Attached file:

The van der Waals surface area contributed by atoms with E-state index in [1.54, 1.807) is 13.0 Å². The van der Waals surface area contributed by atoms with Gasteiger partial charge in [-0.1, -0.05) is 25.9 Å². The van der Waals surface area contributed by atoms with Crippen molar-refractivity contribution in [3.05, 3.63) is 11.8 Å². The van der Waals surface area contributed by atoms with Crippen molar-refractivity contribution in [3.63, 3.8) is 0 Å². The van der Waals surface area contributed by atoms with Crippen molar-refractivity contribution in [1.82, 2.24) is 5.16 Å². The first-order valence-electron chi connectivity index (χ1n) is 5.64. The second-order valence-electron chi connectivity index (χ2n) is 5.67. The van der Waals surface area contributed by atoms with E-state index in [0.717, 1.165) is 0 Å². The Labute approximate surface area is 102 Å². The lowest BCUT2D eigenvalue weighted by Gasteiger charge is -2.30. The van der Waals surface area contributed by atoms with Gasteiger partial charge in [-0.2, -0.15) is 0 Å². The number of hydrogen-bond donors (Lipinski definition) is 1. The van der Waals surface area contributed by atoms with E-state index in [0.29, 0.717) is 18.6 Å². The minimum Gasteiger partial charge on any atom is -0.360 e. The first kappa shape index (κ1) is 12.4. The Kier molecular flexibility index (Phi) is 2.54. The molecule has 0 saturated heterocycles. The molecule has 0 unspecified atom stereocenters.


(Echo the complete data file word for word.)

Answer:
The van der Waals surface area contributed by atoms with E-state index in [1.54, 1.807) is 13.0 Å². The van der Waals surface area contributed by atoms with Gasteiger partial charge in [-0.1, -0.05) is 25.9 Å². The van der Waals surface area contributed by atoms with Crippen molar-refractivity contribution in [3.05, 3.63) is 11.8 Å². The van der Waals surface area contributed by atoms with Crippen molar-refractivity contribution in [3.63, 3.8) is 0 Å². The van der Waals surface area contributed by atoms with Crippen molar-refractivity contribution in [1.82, 2.24) is 5.16 Å². The first-order valence-electron chi connectivity index (χ1n) is 5.64. The second-order valence-electron chi connectivity index (χ2n) is 5.67. The van der Waals surface area contributed by atoms with E-state index in [0.717, 1.165) is 0 Å². The Labute approximate surface area is 102 Å². The lowest BCUT2D eigenvalue weighted by Gasteiger charge is -2.30. The van der Waals surface area contributed by atoms with Gasteiger partial charge in [-0.2, -0.15) is 0 Å². The number of hydrogen-bond donors (Lipinski definition) is 1. The van der Waals surface area contributed by atoms with E-state index in [0.29, 0.717) is 18.6 Å². The minimum Gasteiger partial charge on any atom is -0.360 e. The first kappa shape index (κ1) is 12.4. The Kier molecular flexibility index (Phi) is 2.54. The molecule has 0 saturated heterocycles. The molecule has 0 unspecified atom stereocenters.